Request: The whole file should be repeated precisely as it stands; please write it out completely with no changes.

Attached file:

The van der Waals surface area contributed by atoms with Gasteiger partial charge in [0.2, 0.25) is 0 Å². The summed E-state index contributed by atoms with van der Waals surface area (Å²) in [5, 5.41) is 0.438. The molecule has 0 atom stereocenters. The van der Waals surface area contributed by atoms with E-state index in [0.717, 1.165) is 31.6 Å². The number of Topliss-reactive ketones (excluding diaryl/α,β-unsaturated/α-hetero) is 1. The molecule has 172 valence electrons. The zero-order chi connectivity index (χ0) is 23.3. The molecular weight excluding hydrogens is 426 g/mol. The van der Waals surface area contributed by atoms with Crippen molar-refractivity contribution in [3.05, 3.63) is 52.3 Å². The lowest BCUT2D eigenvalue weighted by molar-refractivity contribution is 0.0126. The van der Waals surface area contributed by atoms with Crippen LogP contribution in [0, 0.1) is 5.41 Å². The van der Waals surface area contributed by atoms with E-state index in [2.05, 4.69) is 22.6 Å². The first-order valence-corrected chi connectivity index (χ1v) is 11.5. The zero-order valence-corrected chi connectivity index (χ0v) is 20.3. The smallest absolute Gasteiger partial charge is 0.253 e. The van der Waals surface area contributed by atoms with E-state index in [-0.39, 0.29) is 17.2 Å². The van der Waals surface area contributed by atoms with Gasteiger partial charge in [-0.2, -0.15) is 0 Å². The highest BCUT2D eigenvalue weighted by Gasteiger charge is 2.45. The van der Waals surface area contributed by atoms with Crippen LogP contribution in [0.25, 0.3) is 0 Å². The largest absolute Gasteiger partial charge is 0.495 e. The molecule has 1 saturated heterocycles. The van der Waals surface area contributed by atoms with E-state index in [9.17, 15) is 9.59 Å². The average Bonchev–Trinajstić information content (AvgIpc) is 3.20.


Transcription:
The van der Waals surface area contributed by atoms with Gasteiger partial charge in [0.2, 0.25) is 0 Å². The summed E-state index contributed by atoms with van der Waals surface area (Å²) in [5, 5.41) is 0.438. The molecule has 0 atom stereocenters. The van der Waals surface area contributed by atoms with E-state index in [0.717, 1.165) is 31.6 Å². The number of Topliss-reactive ketones (excluding diaryl/α,β-unsaturated/α-hetero) is 1. The molecule has 172 valence electrons. The zero-order chi connectivity index (χ0) is 23.3. The molecular weight excluding hydrogens is 426 g/mol. The van der Waals surface area contributed by atoms with Crippen molar-refractivity contribution in [3.05, 3.63) is 52.3 Å². The lowest BCUT2D eigenvalue weighted by molar-refractivity contribution is 0.0126. The van der Waals surface area contributed by atoms with Crippen LogP contribution in [0, 0.1) is 5.41 Å². The van der Waals surface area contributed by atoms with E-state index in [2.05, 4.69) is 22.6 Å². The first-order valence-corrected chi connectivity index (χ1v) is 11.5. The zero-order valence-corrected chi connectivity index (χ0v) is 20.3. The smallest absolute Gasteiger partial charge is 0.253 e. The van der Waals surface area contributed by atoms with E-state index in [-0.39, 0.29) is 17.2 Å². The van der Waals surface area contributed by atoms with Gasteiger partial charge in [-0.2, -0.15) is 0 Å². The highest BCUT2D eigenvalue weighted by Gasteiger charge is 2.45. The van der Waals surface area contributed by atoms with Crippen LogP contribution in [0.25, 0.3) is 0 Å². The largest absolute Gasteiger partial charge is 0.495 e. The molecule has 1 saturated heterocycles. The van der Waals surface area contributed by atoms with E-state index in [9.17, 15) is 9.59 Å². The average Bonchev–Trinajstić information content (AvgIpc) is 3.20.